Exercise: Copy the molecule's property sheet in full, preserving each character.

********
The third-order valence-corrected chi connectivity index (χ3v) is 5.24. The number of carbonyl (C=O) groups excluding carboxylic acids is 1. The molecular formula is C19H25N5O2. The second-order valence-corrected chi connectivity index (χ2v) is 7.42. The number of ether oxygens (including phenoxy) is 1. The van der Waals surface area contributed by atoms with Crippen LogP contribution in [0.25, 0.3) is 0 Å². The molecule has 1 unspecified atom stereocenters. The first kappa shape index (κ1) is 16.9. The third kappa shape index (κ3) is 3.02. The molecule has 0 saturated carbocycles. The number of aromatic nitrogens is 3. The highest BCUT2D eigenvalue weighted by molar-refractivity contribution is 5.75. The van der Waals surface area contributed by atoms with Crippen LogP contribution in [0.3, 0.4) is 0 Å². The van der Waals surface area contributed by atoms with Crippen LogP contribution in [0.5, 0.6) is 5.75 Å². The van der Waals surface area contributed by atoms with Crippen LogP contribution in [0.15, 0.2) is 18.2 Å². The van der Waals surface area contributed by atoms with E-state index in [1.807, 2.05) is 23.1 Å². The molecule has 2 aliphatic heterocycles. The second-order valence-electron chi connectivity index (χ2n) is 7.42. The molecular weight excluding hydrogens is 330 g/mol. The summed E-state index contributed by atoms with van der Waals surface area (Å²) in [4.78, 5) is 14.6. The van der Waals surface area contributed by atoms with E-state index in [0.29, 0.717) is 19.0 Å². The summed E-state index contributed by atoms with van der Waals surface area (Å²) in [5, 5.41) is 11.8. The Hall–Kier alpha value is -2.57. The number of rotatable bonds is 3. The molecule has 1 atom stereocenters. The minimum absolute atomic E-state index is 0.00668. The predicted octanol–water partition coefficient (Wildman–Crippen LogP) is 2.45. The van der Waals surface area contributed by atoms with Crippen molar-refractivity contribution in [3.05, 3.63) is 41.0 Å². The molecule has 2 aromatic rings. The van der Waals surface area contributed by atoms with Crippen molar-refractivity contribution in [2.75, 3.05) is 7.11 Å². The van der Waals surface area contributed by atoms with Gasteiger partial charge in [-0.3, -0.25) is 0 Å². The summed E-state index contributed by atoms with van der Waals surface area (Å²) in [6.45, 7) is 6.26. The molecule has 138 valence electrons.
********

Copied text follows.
The third-order valence-corrected chi connectivity index (χ3v) is 5.24. The number of carbonyl (C=O) groups excluding carboxylic acids is 1. The molecular formula is C19H25N5O2. The second-order valence-corrected chi connectivity index (χ2v) is 7.42. The number of ether oxygens (including phenoxy) is 1. The van der Waals surface area contributed by atoms with Crippen LogP contribution in [0.25, 0.3) is 0 Å². The molecule has 1 unspecified atom stereocenters. The first kappa shape index (κ1) is 16.9. The third kappa shape index (κ3) is 3.02. The molecule has 0 saturated carbocycles. The number of aromatic nitrogens is 3. The highest BCUT2D eigenvalue weighted by molar-refractivity contribution is 5.75. The van der Waals surface area contributed by atoms with Crippen LogP contribution in [0.3, 0.4) is 0 Å². The van der Waals surface area contributed by atoms with Crippen LogP contribution in [0.5, 0.6) is 5.75 Å². The van der Waals surface area contributed by atoms with Crippen LogP contribution in [0.15, 0.2) is 18.2 Å². The van der Waals surface area contributed by atoms with E-state index in [1.807, 2.05) is 23.1 Å². The molecule has 2 aliphatic heterocycles. The second-order valence-electron chi connectivity index (χ2n) is 7.42. The molecular weight excluding hydrogens is 330 g/mol. The summed E-state index contributed by atoms with van der Waals surface area (Å²) in [4.78, 5) is 14.6. The van der Waals surface area contributed by atoms with E-state index in [0.29, 0.717) is 19.0 Å². The summed E-state index contributed by atoms with van der Waals surface area (Å²) in [5, 5.41) is 11.8. The Hall–Kier alpha value is -2.57. The number of rotatable bonds is 3. The molecule has 1 atom stereocenters. The minimum absolute atomic E-state index is 0.00668. The predicted octanol–water partition coefficient (Wildman–Crippen LogP) is 2.45. The van der Waals surface area contributed by atoms with Crippen molar-refractivity contribution in [3.05, 3.63) is 41.0 Å². The molecule has 2 aromatic rings. The van der Waals surface area contributed by atoms with Crippen molar-refractivity contribution in [2.75, 3.05) is 7.11 Å². The van der Waals surface area contributed by atoms with Gasteiger partial charge in [-0.3, -0.25) is 0 Å². The summed E-state index contributed by atoms with van der Waals surface area (Å²) in [6.45, 7) is 6.26. The molecule has 138 valence electrons.